Bill Maher Blasts Coronavirus Spending: ‘The Way We’re Handing Out Money, You’d Think It Had An Expiration Date’

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HBO host Bill Maher criticized the trillions spent by the government in respond to the COVID-19 pandemic as unsustainable during Saturday night’s edition of “Real Time.”

The $1.9 trillion stimulus bill signed by President Joe Biden earlier this month brought the total spent on the pandemic to nearly $6 trillion. Hearkening to history directly after the Spanish Flu pandemic ended, Maher suggested that if we’re “going to have a Roaring 20’s,” we can’t “repeat the mistakes of the last one.”

“The Roaring 20’s became the broke-ass 30’s,” Maher quipped, referring to a time that quickly “turned into a nightmare.”


“And looking at the economic factors right now, it feels like we’re back in that headspace that we’ll never run out of cash as long as the fed doesn’t run out of ink,” the comedian said. “I’m just saying if we’re gonna do another Roaring 20s, let’s not do the two things that made the last one suck, Prohibition, and a depression at the end of it.”

Maher observed that the stock market is “divorced from [the] reality” of an economy that has “been full of news of unemployment, bankruptcies, and going out of business signs since COVID hit.”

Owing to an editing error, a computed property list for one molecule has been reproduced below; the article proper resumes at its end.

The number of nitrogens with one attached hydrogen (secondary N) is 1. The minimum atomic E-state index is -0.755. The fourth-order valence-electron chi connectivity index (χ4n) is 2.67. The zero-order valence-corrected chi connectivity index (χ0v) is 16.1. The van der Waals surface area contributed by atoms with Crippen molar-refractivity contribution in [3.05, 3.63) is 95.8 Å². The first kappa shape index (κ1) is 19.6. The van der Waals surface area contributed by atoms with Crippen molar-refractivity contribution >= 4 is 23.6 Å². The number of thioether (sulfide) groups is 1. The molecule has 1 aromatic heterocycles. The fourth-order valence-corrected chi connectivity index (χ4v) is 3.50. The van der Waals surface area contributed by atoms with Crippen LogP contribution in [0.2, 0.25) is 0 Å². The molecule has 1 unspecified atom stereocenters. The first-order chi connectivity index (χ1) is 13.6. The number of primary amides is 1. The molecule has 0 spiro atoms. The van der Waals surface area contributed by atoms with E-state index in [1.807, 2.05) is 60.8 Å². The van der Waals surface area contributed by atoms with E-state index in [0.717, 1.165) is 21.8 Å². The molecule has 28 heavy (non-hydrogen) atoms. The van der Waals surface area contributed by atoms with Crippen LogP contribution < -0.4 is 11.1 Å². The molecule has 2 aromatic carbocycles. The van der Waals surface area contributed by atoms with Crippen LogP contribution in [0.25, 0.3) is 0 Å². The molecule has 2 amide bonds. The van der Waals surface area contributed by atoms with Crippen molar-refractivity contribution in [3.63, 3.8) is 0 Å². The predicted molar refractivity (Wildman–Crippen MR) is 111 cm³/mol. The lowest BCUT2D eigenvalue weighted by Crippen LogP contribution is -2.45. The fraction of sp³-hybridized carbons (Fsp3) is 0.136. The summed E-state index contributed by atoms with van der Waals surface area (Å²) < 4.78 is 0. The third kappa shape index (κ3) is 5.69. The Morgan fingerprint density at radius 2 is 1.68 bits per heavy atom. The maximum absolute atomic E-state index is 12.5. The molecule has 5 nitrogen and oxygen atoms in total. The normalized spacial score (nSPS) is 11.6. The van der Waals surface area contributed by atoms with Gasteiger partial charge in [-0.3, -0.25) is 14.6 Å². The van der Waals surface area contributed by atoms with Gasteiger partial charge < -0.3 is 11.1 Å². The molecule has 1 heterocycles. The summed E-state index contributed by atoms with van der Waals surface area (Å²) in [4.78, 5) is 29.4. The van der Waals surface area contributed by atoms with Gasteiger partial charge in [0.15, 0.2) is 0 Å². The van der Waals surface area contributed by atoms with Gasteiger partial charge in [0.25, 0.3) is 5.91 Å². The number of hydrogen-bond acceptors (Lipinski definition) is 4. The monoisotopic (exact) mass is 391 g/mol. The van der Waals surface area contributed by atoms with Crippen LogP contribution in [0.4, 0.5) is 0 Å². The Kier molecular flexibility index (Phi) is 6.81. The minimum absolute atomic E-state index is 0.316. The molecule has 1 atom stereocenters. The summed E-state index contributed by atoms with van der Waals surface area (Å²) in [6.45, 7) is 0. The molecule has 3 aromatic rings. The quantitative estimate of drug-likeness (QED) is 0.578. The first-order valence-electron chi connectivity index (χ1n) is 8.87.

“It can’t go on forever. We can’t all win. It’s not the ticket machine at Chuck E. Cheese,” he said. “To bail ourselves out of that depression, we spent over 10 years, 6% of our gross national product. To get out of COVID, we spent in one year, 26%. The way we’re handing out money, you’d think it had an expiration date on it.” (RELATED: Calling All Patriots: How Much Government Spending Is Too Much?)

The HBO comedian observed that the $700 billion spent to counter the 2008 financial crisis sparked nationwide protests and the Occupy Wall Street movement.

“Now, the word billion is so last decade,” he joked. “Congress has passed $6 trillion to fight the war on COVID, $2 trillion more than we spent to win World War II.”

Maher went on to call for an end to the war on drugs, comparing it to 20’s-era Prohibition.